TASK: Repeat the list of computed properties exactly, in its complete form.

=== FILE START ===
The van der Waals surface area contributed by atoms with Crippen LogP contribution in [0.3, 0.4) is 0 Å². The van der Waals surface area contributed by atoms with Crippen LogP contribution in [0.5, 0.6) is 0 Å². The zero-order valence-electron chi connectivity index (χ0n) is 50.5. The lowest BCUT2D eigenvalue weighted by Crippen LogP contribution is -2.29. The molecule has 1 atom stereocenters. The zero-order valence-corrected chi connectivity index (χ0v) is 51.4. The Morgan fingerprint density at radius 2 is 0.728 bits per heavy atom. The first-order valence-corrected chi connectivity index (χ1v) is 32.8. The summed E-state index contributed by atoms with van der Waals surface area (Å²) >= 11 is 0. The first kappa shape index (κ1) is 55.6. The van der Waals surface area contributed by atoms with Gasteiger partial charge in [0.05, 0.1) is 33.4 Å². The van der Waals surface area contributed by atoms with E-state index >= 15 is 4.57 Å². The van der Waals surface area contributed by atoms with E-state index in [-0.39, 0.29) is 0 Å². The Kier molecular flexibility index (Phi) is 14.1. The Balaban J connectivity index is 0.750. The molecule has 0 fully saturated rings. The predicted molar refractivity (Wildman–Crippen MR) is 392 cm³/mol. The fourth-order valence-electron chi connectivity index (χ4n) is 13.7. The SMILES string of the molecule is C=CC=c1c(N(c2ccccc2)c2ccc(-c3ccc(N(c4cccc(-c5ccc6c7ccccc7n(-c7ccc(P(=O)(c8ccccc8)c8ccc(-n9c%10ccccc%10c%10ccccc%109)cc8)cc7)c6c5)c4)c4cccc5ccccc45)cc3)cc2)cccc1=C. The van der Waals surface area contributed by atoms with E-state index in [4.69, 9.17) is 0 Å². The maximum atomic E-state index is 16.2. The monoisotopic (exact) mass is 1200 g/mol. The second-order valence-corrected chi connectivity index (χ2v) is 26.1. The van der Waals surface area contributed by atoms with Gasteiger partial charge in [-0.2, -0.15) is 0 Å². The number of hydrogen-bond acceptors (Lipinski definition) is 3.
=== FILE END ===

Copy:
The van der Waals surface area contributed by atoms with Crippen LogP contribution in [0.3, 0.4) is 0 Å². The van der Waals surface area contributed by atoms with Crippen LogP contribution in [0.5, 0.6) is 0 Å². The zero-order valence-electron chi connectivity index (χ0n) is 50.5. The lowest BCUT2D eigenvalue weighted by Crippen LogP contribution is -2.29. The molecule has 1 atom stereocenters. The zero-order valence-corrected chi connectivity index (χ0v) is 51.4. The Morgan fingerprint density at radius 2 is 0.728 bits per heavy atom. The first-order valence-corrected chi connectivity index (χ1v) is 32.8. The summed E-state index contributed by atoms with van der Waals surface area (Å²) >= 11 is 0. The first kappa shape index (κ1) is 55.6. The van der Waals surface area contributed by atoms with Gasteiger partial charge in [0.05, 0.1) is 33.4 Å². The van der Waals surface area contributed by atoms with E-state index >= 15 is 4.57 Å². The van der Waals surface area contributed by atoms with E-state index in [-0.39, 0.29) is 0 Å². The Kier molecular flexibility index (Phi) is 14.1. The Balaban J connectivity index is 0.750. The molecule has 0 fully saturated rings. The predicted molar refractivity (Wildman–Crippen MR) is 392 cm³/mol. The fourth-order valence-electron chi connectivity index (χ4n) is 13.7. The SMILES string of the molecule is C=CC=c1c(N(c2ccccc2)c2ccc(-c3ccc(N(c4cccc(-c5ccc6c7ccccc7n(-c7ccc(P(=O)(c8ccccc8)c8ccc(-n9c%10ccccc%10c%10ccccc%109)cc8)cc7)c6c5)c4)c4cccc5ccccc45)cc3)cc2)cccc1=C. The van der Waals surface area contributed by atoms with E-state index in [4.69, 9.17) is 0 Å². The maximum atomic E-state index is 16.2. The monoisotopic (exact) mass is 1200 g/mol. The second-order valence-corrected chi connectivity index (χ2v) is 26.1. The van der Waals surface area contributed by atoms with Gasteiger partial charge in [-0.2, -0.15) is 0 Å². The number of hydrogen-bond acceptors (Lipinski definition) is 3.